What Are Our Defense Mechanisms?

Defense mechanisms are ways we hide from anxiety because anxiety doesn’t feel good. I mentioned “projection” and “denial” earlier. These are just two of our many “defense mechanisms.” Our body’s immune system defends us from attack by germs and viruses. Our psyche also has defense mechanisms that protect our ego from annihilation. The most common and well-known are shown in the table below, taken from an article by Saul McLeod in Simply Psychology:
Mechanism Description Example
Repression Repression is an unconscious mechanism employed by the ego to keep disturbing or threatening thoughts from becoming conscious. During the Oedipus complex, aggressive thoughts about the same sex parents are repressed.
Denial Denial involves blocking external events from awareness. If some situation is just too much to handle, the person refuses to experience it. Smokers may refuse to admit to themselves that smoking is bad for their health.
Projection Projection involves individuals attributing their own unacceptable thoughts, feelings and motives to another person. A husband who has a hostile nature might attribute this hostility to his wife and say she has an anger management problem.
Displacement Satisfying an impulse (e.g. aggression) with a substitute object. Someone who is frustrated by his or her boss may go home and kick the dog.
Regression This is a movement back in time, to an earlier chronological age when one is faced with stress. A person who suffers a mental breakdown assumes a fetal position, rocking and crying.
Sublimation Satisfying an impulse (e.g. aggression) with a substitute object in a socially acceptable way. Using sports to express aggression.
The list above is not a complete list of defense mechanisms. On my resources page, I reference several papers that talk about many more.

Emotional Maturity

Truly Growing Up

So where am I going with all of this? Simple premise: if I can grow up, I can connect more authentically. If I am aware of what robs me of my power (my shadow), I can have cleaner and more honest relationships. I looked back over my life and realized that the friends I attracted into my life were rather superficial, just like me. As I grew up, I hungered for my own “band of brothers” who could inspire and encourage me as well as get just plain goofy with me. As I grew up emotionally, I was becoming more authentic and more grounded. Although chaotic events still arose, I was dealing with them more calmly. I wasn’t emotionally rocked as often or as deeply as I had been in the past.

What Is Emotional Maturity?

Let’s approach defining emotional maturity by first defining each word:
  • “Emotional” is the adjective form of “emotion” which is a state of feeling. There are many feelings (emotions) we can feel like anger, fear, sadness, happiness, and even guilt or shame.
  • “Maturity” means becoming fully developed. This can apply to one’s physical body or psychological or mental capacities.
Emotional maturity is being able to be aware of and choosing to be aware of one’s emotional, psychological and physical state. Emotions arise on their own. We don’t necessarily have control over what emotions arise in any given moment. If we see children playing happily, we may feel happiness, or even sadness or anger, depending on how the scene impacts us. Being emotionally mature means that we can (and do) recognize these feelings in ourselves and in others. We can feel anger or fear in ourselves and call that feeling into conscious awareness. We can see sadness or happiness on someone’s face and recognize that emotion. Although emotions simply arise, we do have the ability to choose how we respond to emotions, both ours and others. Being emotionally mature means that we take responsibility for our behavioral choices in response to both our emotions and the emotions of others. Personally, taking responsibility also implies that I make choices that are congruent with the Yoga principles of Ahimsa (create harmony, do no harm) and Satya (be truthful). So emotional maturity ultimately means that I will exercise emotional awareness and control such that I do not harm myself or others and I speak as truthfully as the situation warrants. There are some situations where speaking truthfully can do harm, so there is a high degree of discretion and discernment necessary to be emotionally mature in any given moment. Becoming emotionally mature also requires accepting that life is complicated. There are often no simple solutions, and that not knowing is both allowed and often wise.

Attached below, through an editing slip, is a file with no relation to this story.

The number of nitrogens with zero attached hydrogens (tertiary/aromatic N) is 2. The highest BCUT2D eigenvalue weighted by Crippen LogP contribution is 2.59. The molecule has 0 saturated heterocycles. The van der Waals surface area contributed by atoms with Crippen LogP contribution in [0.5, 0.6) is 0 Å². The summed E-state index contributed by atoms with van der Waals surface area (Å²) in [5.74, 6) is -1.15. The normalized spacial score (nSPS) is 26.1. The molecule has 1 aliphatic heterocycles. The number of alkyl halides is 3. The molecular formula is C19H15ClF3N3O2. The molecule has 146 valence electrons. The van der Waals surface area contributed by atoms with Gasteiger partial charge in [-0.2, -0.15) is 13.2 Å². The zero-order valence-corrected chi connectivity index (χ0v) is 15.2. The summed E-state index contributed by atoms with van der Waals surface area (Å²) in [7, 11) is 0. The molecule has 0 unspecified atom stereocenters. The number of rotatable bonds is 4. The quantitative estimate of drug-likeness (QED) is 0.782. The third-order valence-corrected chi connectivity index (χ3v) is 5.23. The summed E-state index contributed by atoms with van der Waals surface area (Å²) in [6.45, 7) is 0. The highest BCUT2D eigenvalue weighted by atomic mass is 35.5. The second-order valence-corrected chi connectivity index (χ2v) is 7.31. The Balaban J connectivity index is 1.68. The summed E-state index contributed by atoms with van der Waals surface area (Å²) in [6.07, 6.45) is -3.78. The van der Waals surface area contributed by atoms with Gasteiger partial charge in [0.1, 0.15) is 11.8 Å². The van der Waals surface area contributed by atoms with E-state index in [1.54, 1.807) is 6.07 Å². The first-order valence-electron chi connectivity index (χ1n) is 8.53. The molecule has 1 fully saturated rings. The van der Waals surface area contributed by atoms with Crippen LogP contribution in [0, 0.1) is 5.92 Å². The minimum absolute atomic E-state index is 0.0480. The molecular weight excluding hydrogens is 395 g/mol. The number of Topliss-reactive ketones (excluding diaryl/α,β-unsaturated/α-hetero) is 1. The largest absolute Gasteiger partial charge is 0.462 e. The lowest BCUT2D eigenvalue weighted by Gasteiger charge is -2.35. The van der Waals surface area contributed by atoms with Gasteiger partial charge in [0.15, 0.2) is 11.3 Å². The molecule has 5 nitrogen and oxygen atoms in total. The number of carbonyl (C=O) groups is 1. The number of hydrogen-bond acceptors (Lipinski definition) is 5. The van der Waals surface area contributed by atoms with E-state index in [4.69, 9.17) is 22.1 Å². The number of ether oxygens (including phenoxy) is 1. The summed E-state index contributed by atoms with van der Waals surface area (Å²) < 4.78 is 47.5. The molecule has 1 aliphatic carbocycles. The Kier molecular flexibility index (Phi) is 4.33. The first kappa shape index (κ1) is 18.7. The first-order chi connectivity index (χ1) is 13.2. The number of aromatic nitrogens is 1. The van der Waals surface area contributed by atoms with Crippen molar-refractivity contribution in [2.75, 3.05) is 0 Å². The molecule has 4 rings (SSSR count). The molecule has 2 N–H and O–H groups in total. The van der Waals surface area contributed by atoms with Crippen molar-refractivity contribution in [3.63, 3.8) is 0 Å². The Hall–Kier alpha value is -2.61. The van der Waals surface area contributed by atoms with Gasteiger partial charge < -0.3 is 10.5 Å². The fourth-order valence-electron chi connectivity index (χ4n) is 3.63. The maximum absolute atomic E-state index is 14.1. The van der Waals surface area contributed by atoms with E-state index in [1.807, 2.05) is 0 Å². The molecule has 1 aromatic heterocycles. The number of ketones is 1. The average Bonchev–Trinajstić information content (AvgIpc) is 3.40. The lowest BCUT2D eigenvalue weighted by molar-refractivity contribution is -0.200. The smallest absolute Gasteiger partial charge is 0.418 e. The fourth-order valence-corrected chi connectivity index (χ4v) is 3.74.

Emotional maturity is not an on or off thing. It’s a gradual developmental process that has stages or levels. Kevin FitzMaurice describes “six levels of emotional maturity” that one evolves through over time. As I read his article, I could see that I still have considerable work to do to rise to the highest levels of emotional maturity. Now, after over 25 years of deep personal growth, I have learned to look deeply inward and sit with my shadows, notice when I am triggered and take responsibility for the choices I make, even those choices I make unconsciously. I have learned to understand my emotions and manage my responses more mindfully, to be accountable and to listen deeply, at least part of the time. I have developed a reasonable level of emotional maturity, but I clearly have lots of work to do, and that excites me; but what about you? If you have made it this far, you are most likely already well into your own journey of growth and discovery. In this article I described some tools and practices that may help you on your journey. Think of these as the type of exercises you do before taking the field of play in the big game of life. In the next chapter, “Showing Up,” We will explore how to discover, deepen and share your magnificence with the world.